Judicial independence assures that judges will have the capacity to make laws and settle on choices free of impact and in light of the law. Judges play a crucial role in Canadian democracy. The judicial branch of government constitutes the court system of Canada formally known as "the Queen on the Bench”, and is made up of many courts. It differs in levels based on legal superiority and is separated by jurisdiction. There are federal court as well as provincial or municipal courts.
It is also very important because it allows the supreme court of the country to check the decisions of the lower courts of the country and it also helps to check on the legislative and the executive branch of the government. The most important thing that judicial review do is the protection of the rights of the individuals and it create a balance between the powers of the government and maintain equality to every person. If there is no judicial review then the system of civil liberties would be very different. Types of Decisions in Judicial Review The court can give three types of decisions after the judicial review is conducted and the decisions are as follows: 1. The law is unconstitutional.
The judicial branch of Canada has played one of the most unique roles in history due to their shaping of Canada. The decisions rendered by the Judicial Committee of the Privy Council (hereby referred to as the JCPC) and the Supreme Court of Canada impacted the values of Canadian citizens. These decisions were often contradictory and exposed the legal system as flawed, inflexible and stubborn. Throughout the decades the judiciary sought to maintain rules crafted by the Fathers of Confederation in 1867, rather than adopt more effective standards for judgement. The Canadian federal and provincial powers were broken into sections 91 and 92 in the British North America Act of 1867.
Technicalities are an issue that the world forgets again and again, because technically Canada is not an independent democracy. The Queen must sign off on every single piece of legislature that leaves Parliament, and since that would be impractical the Governor General represents the Queen and signs every bill. This means that without Royal ascent, no bill can become law in Canada. This is contradictory to the equality of other bodies of power. The very concept of democracy is contradictory to that of a monarchy, and technically Canada is still under the sovereignty of the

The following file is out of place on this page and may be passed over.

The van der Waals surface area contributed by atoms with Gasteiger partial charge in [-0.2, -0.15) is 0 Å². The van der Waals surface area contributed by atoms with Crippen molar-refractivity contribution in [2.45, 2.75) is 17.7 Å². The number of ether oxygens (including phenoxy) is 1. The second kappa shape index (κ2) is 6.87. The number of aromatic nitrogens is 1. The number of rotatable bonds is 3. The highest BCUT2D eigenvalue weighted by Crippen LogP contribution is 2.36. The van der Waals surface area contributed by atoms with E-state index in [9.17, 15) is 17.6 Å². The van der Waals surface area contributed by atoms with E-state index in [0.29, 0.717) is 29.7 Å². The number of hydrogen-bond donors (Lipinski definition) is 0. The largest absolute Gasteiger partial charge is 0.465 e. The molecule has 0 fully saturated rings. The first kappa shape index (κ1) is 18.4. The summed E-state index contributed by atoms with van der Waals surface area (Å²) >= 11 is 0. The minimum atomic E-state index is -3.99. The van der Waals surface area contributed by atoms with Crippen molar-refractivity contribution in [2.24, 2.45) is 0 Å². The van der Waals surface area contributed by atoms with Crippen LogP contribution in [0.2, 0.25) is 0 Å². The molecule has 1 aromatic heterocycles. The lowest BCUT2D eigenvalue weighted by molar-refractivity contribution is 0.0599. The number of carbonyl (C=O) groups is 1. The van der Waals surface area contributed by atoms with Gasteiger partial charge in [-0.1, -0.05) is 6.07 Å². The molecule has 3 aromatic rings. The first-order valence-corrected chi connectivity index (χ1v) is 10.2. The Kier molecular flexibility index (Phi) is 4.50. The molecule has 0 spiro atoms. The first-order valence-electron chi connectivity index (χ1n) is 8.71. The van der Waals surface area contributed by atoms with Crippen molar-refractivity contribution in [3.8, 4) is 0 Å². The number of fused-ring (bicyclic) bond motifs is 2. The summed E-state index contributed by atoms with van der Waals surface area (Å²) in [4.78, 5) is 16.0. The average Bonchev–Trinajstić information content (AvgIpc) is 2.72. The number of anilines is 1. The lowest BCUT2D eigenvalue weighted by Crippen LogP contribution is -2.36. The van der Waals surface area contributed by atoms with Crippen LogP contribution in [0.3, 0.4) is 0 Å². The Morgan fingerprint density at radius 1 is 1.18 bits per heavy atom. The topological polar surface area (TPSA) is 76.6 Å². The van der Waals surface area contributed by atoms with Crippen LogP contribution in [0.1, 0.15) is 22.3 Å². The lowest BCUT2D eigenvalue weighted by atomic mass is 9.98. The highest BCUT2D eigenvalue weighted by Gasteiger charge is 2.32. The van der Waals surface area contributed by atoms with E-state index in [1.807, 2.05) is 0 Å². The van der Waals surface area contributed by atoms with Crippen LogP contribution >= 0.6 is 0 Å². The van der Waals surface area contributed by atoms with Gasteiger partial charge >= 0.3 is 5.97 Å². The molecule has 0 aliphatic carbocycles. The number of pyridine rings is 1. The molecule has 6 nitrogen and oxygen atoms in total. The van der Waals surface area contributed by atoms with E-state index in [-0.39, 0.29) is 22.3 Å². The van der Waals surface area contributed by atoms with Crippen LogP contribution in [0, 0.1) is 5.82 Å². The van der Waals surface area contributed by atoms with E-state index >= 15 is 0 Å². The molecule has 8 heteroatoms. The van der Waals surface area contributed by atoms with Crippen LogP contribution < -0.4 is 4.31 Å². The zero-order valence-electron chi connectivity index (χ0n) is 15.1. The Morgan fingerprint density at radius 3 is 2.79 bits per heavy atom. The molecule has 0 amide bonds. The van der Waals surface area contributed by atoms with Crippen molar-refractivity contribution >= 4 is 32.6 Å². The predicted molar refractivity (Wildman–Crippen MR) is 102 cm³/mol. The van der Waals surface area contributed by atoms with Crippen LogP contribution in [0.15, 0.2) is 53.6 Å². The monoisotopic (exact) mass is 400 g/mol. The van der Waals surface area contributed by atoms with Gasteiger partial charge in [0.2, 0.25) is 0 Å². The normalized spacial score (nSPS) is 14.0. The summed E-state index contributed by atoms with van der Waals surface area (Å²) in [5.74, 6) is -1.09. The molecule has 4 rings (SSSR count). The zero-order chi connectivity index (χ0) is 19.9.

CANADA’S PARLIAMENT Canada’s Parliament, as conceived by the Fathers of Confederation in 1867, continues to be a vibrant example of democracy in action. In Parliament, our representatives examine the top issues of the day, decide on policies and laws, and hold the government accountable for its actions. Canada's parliamentary system is open and democratic. It offers the opportunity for people to give their input and it is designed to make sure proposals for laws are carefully considered. Canada’s Parliament consists of three parts: the Queen (our Head of State), represented by the Governor General; the appointed Senate; and the elected House of Commons.
3) In my opinion, I think the Canadian government should not obligate to intervene in other countries when the rights and freedoms of Canadians are infringed because they cannot interfere in current legal proceedings in other countries unless it is requested to do so by local authorities. The legal procedures may be different from the procedures in the Canadian legal system. If the person is involved in these proceedings, the person may face long delays in the effort to resolve their case. If the person’s international human rights are known to have been violated, the Government of Canada can try to put pressure on the foreign authorities to stand for their international human rights obligations and provide the person some protection. In addition, while having dual citizenship is
The importance of the independence of the judiciary is much like the relationship between law and religion, morality and justice – it is subjective. The concept of judicial independence states that the arm of government known as the judiciary must be separated from the other two arms of government, namely the legislature and the executive. More so, the South African law articulates that the judiciary should not be affected by any external interference from any person or institution. The importance of this concept is greatly criticised by many jurists as well as various politicians. In order to discuss the importance of the independence of the judiciary; the relationship between the concept of judicial independence in terms of – Section 165 of the Constitution and the doctrine of the separation of powers should be analysed within the context of the rule of law.
Over the years, our Canadian criminal justice system has maintained an unbiased justice and takes pride on the framework that is constructed by the rule of law. This system values the principles, rituals, and customs, to seek truthfulness. A prime feature of this justice system is law enforcement. It contains principles that were instilled decades ago in which; societal stability was considered to be the utmost valuable. Social stability can be explained as a system that operates systematically.
According to the rule of law, courts are better protector of individual liberty. Courts adjudicate dispute and exercise check and balance on the executive. Hence, judiciary independence is the heart of democratic system which earns the confidence of public. While there lacks a written constitution safeguarding judicial independence, the court is protected by various ways such as statute , parliamentary protection and common law. The maxim nemo Judex in causa sua state that no one shall be the judge of his own cause provides the rules against bias.